Usdan Display Tells Stories, Responds to HOLI Flyer
On Friday, May 4, a new display called “Untold Stories & Comments about Race at Wesleyan” was installed in Usdan University Center. The installation features signs with various reactions to a flyer posted during the HOLI festival, personal stories of dealing with racism, and comments on institutional oppression present at the University.
The idea for the display stemmed from a discussion that was held on April 30, during which students discussed their reactions to the flyer. Students compiled different stories on a shared Google Document, which were then printed and hung up around Usdan. Students hoped to increase campus awareness of incidents of institutionalized and internalized racism through sharing personal stories.
“A lot of people are really unaware of the things that happen at Wesleyan and think that [racist incidents] don’t happen at Wesleyan,” Chantaneice Kitt ’13 said.
Usdan was chosen to house the display because of its central location, and because it is a hub for student activities.
“We’ve experienced things at Usdan, such as the Anti-Affirmative Action bake sale and the Holi sign,” Luz Rivera ’13 said. “[So it made sense to use] the space that has been used in a way that has hurt our community, and a space that has somehow fallen outside of the student-of-color community.”
Students hoped that showcasing stories in Usdan would be the most effective way to reach a large number of people. Rivera and Kitt stressed the impact the Holi flyer had on the entire campus community, as opposed to just students of color.
“Another misconception is that the student-of-color community was the only community affected by this,” Kitt said. “At the forum that we had, there were people from all different backgrounds, all different types of groups. Everyone is concerned about the atmosphere and racial anxiety that is present at Wesleyan.”
Students hope that the display will encourage others to approach discussions about racism from different outlooks. By sharing personal stories, the display offers students the opportunity to experience reactions or feelings that differ from their own.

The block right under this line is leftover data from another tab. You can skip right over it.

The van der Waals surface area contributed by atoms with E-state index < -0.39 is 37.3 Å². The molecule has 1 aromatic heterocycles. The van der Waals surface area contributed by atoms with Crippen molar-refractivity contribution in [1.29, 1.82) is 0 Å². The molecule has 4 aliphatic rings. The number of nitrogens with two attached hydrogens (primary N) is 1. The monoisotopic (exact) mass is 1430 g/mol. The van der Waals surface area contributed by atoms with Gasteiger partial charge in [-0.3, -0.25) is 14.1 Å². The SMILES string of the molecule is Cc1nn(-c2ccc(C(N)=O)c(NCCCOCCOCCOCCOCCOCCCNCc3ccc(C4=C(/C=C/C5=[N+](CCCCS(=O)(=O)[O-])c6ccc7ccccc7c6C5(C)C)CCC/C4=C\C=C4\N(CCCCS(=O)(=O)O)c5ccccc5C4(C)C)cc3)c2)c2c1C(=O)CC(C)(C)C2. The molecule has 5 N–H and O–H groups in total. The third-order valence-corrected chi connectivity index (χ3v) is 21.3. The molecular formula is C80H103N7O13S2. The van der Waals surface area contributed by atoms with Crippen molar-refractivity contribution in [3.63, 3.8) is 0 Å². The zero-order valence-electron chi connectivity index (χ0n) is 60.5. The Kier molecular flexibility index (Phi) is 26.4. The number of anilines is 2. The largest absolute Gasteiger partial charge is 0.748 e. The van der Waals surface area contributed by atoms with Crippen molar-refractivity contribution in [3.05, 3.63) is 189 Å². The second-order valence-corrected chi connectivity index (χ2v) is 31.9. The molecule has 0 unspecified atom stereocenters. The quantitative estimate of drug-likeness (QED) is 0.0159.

“I hope that it sparks conversation [and gets] people thinking in a different way,” said University Organizing Center (UOC) Intern Isabelle Gauthier ’14. “I think that people come [at] things from very different perspectives, and a lot of it is about listening to those different perspectives.”
In addition to gaining new insights, organizers hope that students will begin to have more constructive discourse surrounding issues of racism on campus.
“One of my goals would be to have more dialogue among the communities here at Wesleyan and to have our president endorse those types of dialogue and support conversations about race, class, gender, and sexuality,” Rivera said.
Rivera and Kitt emphasized the importance of gaining support from the administration in combating issues of racism on campus.
“In order to fight institutionalized racism, we need to institutionalize ways to combat it,” Kitt said. “I think that we have an issue with the administration [failing to back] these conversations, we have to have something that everyone will have to participate in.”
Gauthier hopes that one way the University can support campus discourse is through the UOC. The UOC could provide students with a space to report incidents of racism, while also giving them access to various student groups and resources to combat oppression on campus.
“It would be really awesome if there was a Campus Climate Log that worked better,” Gauthier said. “We’re really hoping to make that a resource that the UOC could be used as a way to report things that happened on campus or in a classroom.”
Students hope that the “Untold Stories” display marks the beginning of increased discussions surrounding race at the University. In the future, they hope to have more forums or methods for students to communicate their concerns.
“We want to make sure we stay with this momentum and that conversations are happening, whether those are negative or positive,” Kitt said. “I guess the end goal would be that we would have things that would occur throughout the year that wouldn’t just happen as reactions [to racist incidents], but that would be more proactive.”